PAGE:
Tension-Free Mesh – Is It Safe?

YES IT IS!

 – This is why…

There have been reports of problems, mainly originating in the USA, with the use of mesh in certain types of surgery.

We will not comment here on those reports other than to say that they originate in relation to operations concerning female internal problems such as prolapses and matters connected with internal organs such as the bladder, vagina, urinary incontinence and so forth.

We need to make it perfectly clear that the mesh we use and the open techniques we employ are in no way implicated or involved in these matters.

There are several reasons for this, not least due to the anatomical differences between a hernia and, for example, a vaginal prolapse. Primarily, it needs to be understood that in hernia repair (using our technique) the mesh should not come into contact with anything significant other than the muscle and tendon tissue that has herniated within the abdominal wall structure.

The internal organs, contained within the peritoneal cavity, are not even touched in the normal course of this procedure. This applies to both genders. There is not normally any need or risk of penetrating the peritoneum (the membranous sac that contains the internal organs).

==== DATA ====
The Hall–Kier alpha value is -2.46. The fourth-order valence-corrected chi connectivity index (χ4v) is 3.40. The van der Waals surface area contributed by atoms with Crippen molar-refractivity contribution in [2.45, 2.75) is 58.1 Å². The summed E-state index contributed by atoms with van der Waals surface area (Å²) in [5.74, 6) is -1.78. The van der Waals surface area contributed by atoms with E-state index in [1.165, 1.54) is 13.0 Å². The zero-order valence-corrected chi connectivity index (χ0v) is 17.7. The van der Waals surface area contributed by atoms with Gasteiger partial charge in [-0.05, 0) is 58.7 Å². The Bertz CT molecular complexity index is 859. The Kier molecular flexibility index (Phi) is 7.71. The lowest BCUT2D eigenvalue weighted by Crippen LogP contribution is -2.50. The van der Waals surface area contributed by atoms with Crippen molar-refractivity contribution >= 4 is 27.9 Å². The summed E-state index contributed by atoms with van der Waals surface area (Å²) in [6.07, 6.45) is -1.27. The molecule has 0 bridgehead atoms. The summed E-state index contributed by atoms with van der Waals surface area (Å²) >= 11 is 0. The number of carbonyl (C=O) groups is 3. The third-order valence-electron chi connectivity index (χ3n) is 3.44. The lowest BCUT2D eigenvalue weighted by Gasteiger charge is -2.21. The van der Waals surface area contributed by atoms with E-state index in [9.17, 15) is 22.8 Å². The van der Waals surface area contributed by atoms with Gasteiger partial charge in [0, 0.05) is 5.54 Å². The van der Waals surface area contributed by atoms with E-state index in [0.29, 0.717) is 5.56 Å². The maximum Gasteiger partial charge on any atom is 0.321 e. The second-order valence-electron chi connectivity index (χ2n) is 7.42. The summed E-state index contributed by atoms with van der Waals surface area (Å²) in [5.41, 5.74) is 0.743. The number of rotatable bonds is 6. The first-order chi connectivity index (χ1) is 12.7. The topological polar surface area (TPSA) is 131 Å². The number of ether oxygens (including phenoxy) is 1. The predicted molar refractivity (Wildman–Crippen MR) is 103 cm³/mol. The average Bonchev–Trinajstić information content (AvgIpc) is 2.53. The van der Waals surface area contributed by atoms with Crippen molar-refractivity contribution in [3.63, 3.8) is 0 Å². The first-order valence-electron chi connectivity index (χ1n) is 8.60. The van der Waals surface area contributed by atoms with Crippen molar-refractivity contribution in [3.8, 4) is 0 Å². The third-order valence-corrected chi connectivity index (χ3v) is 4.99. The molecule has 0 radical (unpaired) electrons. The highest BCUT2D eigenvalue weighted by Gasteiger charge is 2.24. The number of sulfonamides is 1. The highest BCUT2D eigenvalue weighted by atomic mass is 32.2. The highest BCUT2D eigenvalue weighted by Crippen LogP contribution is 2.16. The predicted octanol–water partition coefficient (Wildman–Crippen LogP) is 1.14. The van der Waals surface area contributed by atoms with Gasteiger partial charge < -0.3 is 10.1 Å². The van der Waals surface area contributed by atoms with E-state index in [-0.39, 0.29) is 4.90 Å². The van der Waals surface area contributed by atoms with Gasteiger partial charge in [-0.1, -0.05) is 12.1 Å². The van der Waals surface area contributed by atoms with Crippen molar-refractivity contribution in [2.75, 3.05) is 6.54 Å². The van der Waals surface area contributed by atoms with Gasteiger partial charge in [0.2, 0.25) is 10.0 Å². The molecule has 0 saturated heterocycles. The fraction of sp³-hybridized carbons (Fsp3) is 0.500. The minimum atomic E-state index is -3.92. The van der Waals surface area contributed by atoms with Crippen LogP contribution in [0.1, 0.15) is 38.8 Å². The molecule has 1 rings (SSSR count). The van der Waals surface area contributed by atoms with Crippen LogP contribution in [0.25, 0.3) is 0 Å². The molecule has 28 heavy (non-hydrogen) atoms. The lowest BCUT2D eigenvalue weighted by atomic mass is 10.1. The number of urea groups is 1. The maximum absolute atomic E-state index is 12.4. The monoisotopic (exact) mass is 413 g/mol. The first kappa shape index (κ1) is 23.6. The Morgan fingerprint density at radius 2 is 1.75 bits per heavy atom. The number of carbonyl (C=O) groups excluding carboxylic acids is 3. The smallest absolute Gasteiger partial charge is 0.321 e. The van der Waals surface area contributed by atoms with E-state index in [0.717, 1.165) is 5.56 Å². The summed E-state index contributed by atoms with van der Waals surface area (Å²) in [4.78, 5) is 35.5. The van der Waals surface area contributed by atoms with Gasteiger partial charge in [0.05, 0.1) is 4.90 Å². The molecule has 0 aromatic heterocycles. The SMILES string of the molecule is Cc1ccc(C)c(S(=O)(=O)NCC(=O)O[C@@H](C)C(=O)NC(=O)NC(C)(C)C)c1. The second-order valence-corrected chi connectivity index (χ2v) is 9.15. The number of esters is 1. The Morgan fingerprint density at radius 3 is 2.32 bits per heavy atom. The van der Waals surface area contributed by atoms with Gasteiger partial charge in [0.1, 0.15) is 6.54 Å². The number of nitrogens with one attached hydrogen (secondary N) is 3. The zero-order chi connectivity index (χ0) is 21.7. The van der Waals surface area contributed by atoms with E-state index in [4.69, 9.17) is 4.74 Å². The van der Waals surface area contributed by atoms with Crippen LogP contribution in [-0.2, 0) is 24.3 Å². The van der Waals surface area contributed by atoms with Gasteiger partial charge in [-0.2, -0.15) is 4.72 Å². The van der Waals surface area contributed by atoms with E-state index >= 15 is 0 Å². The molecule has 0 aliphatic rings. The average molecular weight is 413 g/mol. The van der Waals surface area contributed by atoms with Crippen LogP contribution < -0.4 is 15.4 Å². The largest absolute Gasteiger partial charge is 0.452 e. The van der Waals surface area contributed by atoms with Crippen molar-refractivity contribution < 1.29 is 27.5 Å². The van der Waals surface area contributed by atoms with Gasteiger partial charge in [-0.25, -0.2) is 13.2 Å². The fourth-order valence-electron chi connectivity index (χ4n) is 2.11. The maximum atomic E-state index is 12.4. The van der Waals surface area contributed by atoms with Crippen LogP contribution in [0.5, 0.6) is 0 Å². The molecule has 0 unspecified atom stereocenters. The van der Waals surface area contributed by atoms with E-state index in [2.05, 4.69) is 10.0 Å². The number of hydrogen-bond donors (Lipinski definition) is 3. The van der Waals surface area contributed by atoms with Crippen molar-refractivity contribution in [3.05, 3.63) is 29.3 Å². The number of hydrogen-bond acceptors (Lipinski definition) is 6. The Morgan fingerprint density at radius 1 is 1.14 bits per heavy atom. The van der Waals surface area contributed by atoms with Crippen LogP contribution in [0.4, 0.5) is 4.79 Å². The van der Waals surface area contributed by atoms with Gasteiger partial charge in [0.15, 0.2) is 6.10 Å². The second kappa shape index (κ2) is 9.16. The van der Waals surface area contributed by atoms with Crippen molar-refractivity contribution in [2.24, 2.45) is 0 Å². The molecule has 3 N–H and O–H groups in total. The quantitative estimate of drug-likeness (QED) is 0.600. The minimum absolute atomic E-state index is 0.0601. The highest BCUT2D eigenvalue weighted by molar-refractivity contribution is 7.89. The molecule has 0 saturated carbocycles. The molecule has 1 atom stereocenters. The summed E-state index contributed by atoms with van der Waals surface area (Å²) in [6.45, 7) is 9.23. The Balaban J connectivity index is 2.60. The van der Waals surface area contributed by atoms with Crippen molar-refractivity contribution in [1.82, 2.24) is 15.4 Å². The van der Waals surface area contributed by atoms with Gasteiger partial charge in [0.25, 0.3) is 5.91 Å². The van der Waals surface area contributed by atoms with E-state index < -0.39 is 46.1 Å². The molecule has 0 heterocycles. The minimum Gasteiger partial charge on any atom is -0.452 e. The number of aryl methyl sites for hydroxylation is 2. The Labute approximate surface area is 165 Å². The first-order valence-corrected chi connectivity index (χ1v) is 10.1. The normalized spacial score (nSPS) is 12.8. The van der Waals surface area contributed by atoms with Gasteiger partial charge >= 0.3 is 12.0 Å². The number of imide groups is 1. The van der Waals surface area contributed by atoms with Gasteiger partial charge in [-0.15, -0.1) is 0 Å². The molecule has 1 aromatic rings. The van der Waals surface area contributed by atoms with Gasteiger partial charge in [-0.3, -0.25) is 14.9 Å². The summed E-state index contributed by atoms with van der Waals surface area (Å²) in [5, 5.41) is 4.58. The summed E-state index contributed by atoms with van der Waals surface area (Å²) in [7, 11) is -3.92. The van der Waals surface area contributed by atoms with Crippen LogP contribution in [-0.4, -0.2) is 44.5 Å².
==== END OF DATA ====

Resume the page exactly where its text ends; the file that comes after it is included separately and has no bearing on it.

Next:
It is important to distinguish between the two types of surgery and to recognise that the claimed problems associated with the above arguments do not apply at all with hernia repair. We stress that the above only applies to our technique of repair and that not all operators employing mesh use it in the way we approve or describe.

The British Hernia Centre bases its opinion on our experience of many tens of thousands of cases over 3 decades and not a single case suffering these complications. Our unrivalled specialised experience of this hernia repair shows there is no finer or safer way to repair abdominal wall hernias than the approaches we describe.

Next: Comparison of Methods